Brendan J. O'Brien
Oscar kisses the child through the hard mesh fence designed for the fans’ protection. He does not like kissing his boy through hard mesh.
April 24, 2017 | BASEBALL, Nonfiction
It is a game of beautiful pauses, pauses that take up so much of the game’s duration that calling them “pauses” seems inaccurate; the moments of action, rather, are what interrupt the long stretches of inaction.
Ten years removed from my youth baseball experience, I find myself in a car with four baseball-obsessed college buddies, headed toward the Hubert H. Humphrey Metrodome to see the Minnesota Twins play a mid-September game against the Detroit Tigers. I have no idea why I’m here.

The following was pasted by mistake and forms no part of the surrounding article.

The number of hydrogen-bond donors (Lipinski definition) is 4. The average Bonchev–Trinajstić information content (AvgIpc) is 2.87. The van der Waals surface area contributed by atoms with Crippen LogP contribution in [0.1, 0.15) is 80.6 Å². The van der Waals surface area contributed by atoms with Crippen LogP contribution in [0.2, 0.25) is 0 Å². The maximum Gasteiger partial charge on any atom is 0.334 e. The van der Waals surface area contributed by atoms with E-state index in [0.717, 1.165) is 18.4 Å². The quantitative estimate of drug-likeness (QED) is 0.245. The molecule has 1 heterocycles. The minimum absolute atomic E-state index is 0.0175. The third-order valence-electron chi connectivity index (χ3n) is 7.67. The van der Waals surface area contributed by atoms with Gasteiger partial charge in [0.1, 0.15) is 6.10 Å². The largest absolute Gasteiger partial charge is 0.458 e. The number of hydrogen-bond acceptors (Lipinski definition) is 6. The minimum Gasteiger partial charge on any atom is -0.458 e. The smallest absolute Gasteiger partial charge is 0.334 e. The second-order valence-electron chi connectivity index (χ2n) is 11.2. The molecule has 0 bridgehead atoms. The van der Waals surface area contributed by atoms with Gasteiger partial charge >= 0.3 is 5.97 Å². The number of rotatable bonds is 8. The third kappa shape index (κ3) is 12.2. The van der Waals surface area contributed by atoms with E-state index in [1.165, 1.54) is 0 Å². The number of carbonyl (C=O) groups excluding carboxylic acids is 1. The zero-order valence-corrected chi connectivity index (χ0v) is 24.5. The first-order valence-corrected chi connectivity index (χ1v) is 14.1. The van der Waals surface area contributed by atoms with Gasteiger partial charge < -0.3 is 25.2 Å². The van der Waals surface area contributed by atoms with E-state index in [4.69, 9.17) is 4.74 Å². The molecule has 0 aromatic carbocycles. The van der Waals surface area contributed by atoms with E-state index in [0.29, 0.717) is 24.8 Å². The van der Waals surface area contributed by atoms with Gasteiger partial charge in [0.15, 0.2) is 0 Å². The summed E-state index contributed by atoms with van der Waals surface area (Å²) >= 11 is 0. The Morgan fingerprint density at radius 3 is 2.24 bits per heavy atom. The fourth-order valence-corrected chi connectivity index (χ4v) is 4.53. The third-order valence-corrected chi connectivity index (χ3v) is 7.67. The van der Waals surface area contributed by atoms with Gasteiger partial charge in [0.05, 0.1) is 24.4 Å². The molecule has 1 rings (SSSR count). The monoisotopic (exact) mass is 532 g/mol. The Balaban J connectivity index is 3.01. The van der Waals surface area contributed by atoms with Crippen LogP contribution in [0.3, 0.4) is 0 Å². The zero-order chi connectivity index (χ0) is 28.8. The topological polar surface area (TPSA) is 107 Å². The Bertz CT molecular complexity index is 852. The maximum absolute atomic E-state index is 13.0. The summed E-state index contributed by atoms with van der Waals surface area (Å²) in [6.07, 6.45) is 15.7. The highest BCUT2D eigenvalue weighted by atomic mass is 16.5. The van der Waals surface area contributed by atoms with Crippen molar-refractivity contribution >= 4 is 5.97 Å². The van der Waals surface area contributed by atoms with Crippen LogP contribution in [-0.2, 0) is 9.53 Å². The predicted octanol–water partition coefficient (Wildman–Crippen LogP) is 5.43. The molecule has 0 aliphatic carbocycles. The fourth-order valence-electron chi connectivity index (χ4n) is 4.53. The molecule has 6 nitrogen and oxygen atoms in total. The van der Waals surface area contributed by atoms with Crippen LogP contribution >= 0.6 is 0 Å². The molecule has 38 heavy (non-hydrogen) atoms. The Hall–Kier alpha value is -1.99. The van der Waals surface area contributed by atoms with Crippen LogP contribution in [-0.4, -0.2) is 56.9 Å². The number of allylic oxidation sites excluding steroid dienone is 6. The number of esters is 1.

Julia Dixon Evans
I wanted to focus on the real victims, unthinkable crimes against them, but I kept coming back to those batting cages, to that uniform in Coach B's house.
While he runs, you think about how long it’s been since you stepped on a baseball field. Your chest fills up with sharp fragments of Little League afternoons, standing in left field praying for something to do and dreading it at the same time
Then something funny happened / after months of imprisonment, / handled like/ animals, less than/ animals, / they started playing baseball.
But I see the look on his face, the lawn sprinklers waving back and forth like paper fans, the cicadas and their dim crescendoing dirge, and the panicgrass that the boy runs back through as he realizes what fetching me will cost him.